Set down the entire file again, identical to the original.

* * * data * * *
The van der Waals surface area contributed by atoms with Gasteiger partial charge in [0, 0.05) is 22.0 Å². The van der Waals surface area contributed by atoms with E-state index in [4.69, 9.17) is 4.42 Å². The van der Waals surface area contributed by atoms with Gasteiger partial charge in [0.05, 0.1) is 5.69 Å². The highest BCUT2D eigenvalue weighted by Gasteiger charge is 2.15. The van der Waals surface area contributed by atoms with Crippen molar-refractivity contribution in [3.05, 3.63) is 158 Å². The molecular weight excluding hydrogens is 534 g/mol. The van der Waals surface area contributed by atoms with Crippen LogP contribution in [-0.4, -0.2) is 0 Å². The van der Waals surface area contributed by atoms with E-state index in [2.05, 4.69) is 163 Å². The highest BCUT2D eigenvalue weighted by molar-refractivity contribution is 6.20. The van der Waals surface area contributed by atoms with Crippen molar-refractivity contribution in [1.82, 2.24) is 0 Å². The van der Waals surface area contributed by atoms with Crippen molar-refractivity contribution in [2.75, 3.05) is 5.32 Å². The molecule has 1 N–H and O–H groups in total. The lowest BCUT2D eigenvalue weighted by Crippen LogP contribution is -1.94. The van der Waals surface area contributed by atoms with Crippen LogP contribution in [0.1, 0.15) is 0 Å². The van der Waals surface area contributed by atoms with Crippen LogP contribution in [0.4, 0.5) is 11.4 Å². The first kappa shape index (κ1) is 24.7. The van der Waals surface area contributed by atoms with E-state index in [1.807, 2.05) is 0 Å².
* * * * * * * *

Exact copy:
The van der Waals surface area contributed by atoms with Gasteiger partial charge in [0, 0.05) is 22.0 Å². The van der Waals surface area contributed by atoms with E-state index in [4.69, 9.17) is 4.42 Å². The van der Waals surface area contributed by atoms with Gasteiger partial charge in [0.05, 0.1) is 5.69 Å². The highest BCUT2D eigenvalue weighted by Gasteiger charge is 2.15. The van der Waals surface area contributed by atoms with Crippen molar-refractivity contribution in [3.05, 3.63) is 158 Å². The molecular weight excluding hydrogens is 534 g/mol. The van der Waals surface area contributed by atoms with Crippen LogP contribution in [-0.4, -0.2) is 0 Å². The van der Waals surface area contributed by atoms with E-state index in [2.05, 4.69) is 163 Å². The highest BCUT2D eigenvalue weighted by molar-refractivity contribution is 6.20. The van der Waals surface area contributed by atoms with Crippen molar-refractivity contribution in [1.82, 2.24) is 0 Å². The van der Waals surface area contributed by atoms with Crippen molar-refractivity contribution in [2.75, 3.05) is 5.32 Å². The molecule has 1 N–H and O–H groups in total. The lowest BCUT2D eigenvalue weighted by Crippen LogP contribution is -1.94. The van der Waals surface area contributed by atoms with Crippen LogP contribution in [0.1, 0.15) is 0 Å². The van der Waals surface area contributed by atoms with Crippen LogP contribution in [0.4, 0.5) is 11.4 Å². The first kappa shape index (κ1) is 24.7. The van der Waals surface area contributed by atoms with E-state index in [1.807, 2.05) is 0 Å².